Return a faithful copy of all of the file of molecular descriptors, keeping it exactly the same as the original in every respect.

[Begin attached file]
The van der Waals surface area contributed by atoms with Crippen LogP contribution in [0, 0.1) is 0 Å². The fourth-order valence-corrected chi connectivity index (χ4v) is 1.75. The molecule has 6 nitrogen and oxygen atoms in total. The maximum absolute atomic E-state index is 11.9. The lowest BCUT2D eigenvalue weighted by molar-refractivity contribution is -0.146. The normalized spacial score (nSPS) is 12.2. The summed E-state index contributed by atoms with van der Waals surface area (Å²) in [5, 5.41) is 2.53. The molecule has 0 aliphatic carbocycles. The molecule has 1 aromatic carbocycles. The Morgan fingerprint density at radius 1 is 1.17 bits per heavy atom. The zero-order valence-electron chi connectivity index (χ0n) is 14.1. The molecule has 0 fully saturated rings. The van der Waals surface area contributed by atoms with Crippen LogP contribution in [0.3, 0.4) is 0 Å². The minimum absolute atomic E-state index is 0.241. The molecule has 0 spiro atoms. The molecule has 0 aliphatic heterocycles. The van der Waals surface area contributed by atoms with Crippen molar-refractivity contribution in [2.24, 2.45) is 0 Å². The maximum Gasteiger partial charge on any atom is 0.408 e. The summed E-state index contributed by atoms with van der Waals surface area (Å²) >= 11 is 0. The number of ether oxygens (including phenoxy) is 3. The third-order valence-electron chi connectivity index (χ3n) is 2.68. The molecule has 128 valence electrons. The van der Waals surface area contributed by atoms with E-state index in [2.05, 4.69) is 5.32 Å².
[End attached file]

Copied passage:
The van der Waals surface area contributed by atoms with Crippen LogP contribution in [0, 0.1) is 0 Å². The fourth-order valence-corrected chi connectivity index (χ4v) is 1.75. The molecule has 6 nitrogen and oxygen atoms in total. The maximum absolute atomic E-state index is 11.9. The lowest BCUT2D eigenvalue weighted by molar-refractivity contribution is -0.146. The normalized spacial score (nSPS) is 12.2. The summed E-state index contributed by atoms with van der Waals surface area (Å²) in [5, 5.41) is 2.53. The molecule has 0 aliphatic carbocycles. The molecule has 1 aromatic carbocycles. The Morgan fingerprint density at radius 1 is 1.17 bits per heavy atom. The zero-order valence-electron chi connectivity index (χ0n) is 14.1. The molecule has 0 fully saturated rings. The van der Waals surface area contributed by atoms with Crippen LogP contribution in [0.3, 0.4) is 0 Å². The minimum absolute atomic E-state index is 0.241. The molecule has 0 spiro atoms. The molecule has 0 aliphatic heterocycles. The van der Waals surface area contributed by atoms with Crippen molar-refractivity contribution in [2.24, 2.45) is 0 Å². The maximum Gasteiger partial charge on any atom is 0.408 e. The summed E-state index contributed by atoms with van der Waals surface area (Å²) >= 11 is 0. The number of ether oxygens (including phenoxy) is 3. The third-order valence-electron chi connectivity index (χ3n) is 2.68. The molecule has 128 valence electrons. The van der Waals surface area contributed by atoms with E-state index in [2.05, 4.69) is 5.32 Å².